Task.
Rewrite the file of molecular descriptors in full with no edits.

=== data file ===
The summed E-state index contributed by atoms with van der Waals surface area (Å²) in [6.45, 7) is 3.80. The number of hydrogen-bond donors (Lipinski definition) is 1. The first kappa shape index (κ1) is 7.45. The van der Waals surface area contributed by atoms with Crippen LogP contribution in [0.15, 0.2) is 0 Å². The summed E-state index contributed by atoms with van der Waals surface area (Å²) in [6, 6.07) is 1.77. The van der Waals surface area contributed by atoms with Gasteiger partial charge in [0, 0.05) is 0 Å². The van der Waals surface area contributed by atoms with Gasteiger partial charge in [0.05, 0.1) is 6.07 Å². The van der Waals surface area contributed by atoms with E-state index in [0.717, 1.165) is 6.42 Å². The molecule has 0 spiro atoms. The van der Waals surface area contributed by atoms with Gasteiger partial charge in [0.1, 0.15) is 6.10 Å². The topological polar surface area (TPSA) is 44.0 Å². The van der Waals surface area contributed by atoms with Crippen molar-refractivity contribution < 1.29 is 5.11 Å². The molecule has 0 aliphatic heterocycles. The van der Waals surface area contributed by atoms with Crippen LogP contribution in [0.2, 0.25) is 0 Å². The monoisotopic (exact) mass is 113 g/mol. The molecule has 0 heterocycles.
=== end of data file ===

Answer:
The summed E-state index contributed by atoms with van der Waals surface area (Å²) in [6.45, 7) is 3.80. The number of hydrogen-bond donors (Lipinski definition) is 1. The first kappa shape index (κ1) is 7.45. The van der Waals surface area contributed by atoms with Crippen LogP contribution in [0.15, 0.2) is 0 Å². The summed E-state index contributed by atoms with van der Waals surface area (Å²) in [6, 6.07) is 1.77. The van der Waals surface area contributed by atoms with Gasteiger partial charge in [0, 0.05) is 0 Å². The van der Waals surface area contributed by atoms with Gasteiger partial charge in [0.05, 0.1) is 6.07 Å². The van der Waals surface area contributed by atoms with E-state index in [0.717, 1.165) is 6.42 Å². The molecule has 0 spiro atoms. The van der Waals surface area contributed by atoms with Gasteiger partial charge in [0.1, 0.15) is 6.10 Å². The topological polar surface area (TPSA) is 44.0 Å². The van der Waals surface area contributed by atoms with Crippen molar-refractivity contribution < 1.29 is 5.11 Å². The molecule has 0 aliphatic heterocycles. The van der Waals surface area contributed by atoms with Crippen LogP contribution in [0.2, 0.25) is 0 Å². The monoisotopic (exact) mass is 113 g/mol. The molecule has 0 heterocycles.